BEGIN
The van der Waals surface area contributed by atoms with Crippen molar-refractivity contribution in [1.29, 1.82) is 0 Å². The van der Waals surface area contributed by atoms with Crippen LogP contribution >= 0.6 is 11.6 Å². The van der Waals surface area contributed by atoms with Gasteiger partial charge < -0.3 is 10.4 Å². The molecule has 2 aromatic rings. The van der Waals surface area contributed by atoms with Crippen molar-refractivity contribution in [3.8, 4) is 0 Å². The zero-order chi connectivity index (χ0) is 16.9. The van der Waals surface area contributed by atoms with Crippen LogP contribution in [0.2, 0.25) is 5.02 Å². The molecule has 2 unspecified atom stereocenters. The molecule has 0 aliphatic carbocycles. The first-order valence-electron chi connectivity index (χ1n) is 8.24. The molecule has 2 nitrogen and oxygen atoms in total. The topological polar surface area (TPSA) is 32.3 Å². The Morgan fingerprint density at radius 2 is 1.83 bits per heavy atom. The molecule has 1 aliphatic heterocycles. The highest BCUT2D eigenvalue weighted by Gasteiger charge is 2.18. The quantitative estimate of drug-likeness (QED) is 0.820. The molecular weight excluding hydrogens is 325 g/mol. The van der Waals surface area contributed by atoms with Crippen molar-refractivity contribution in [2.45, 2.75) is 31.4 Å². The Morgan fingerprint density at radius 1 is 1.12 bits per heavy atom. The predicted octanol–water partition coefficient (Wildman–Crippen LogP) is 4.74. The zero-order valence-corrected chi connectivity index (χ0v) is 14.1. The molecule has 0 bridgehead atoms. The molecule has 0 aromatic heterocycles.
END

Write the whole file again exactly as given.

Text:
The van der Waals surface area contributed by atoms with Crippen molar-refractivity contribution in [1.29, 1.82) is 0 Å². The van der Waals surface area contributed by atoms with Crippen LogP contribution >= 0.6 is 11.6 Å². The van der Waals surface area contributed by atoms with Gasteiger partial charge < -0.3 is 10.4 Å². The molecule has 2 aromatic rings. The van der Waals surface area contributed by atoms with Crippen molar-refractivity contribution in [3.8, 4) is 0 Å². The zero-order chi connectivity index (χ0) is 16.9. The van der Waals surface area contributed by atoms with Crippen LogP contribution in [0.2, 0.25) is 5.02 Å². The molecule has 2 unspecified atom stereocenters. The molecule has 0 aliphatic carbocycles. The first-order valence-electron chi connectivity index (χ1n) is 8.24. The molecule has 2 nitrogen and oxygen atoms in total. The topological polar surface area (TPSA) is 32.3 Å². The Morgan fingerprint density at radius 2 is 1.83 bits per heavy atom. The molecule has 1 aliphatic heterocycles. The highest BCUT2D eigenvalue weighted by Gasteiger charge is 2.18. The quantitative estimate of drug-likeness (QED) is 0.820. The molecular weight excluding hydrogens is 325 g/mol. The van der Waals surface area contributed by atoms with Crippen molar-refractivity contribution in [2.45, 2.75) is 31.4 Å². The Morgan fingerprint density at radius 1 is 1.12 bits per heavy atom. The predicted octanol–water partition coefficient (Wildman–Crippen LogP) is 4.74. The zero-order valence-corrected chi connectivity index (χ0v) is 14.1. The molecule has 0 bridgehead atoms. The molecule has 0 aromatic heterocycles.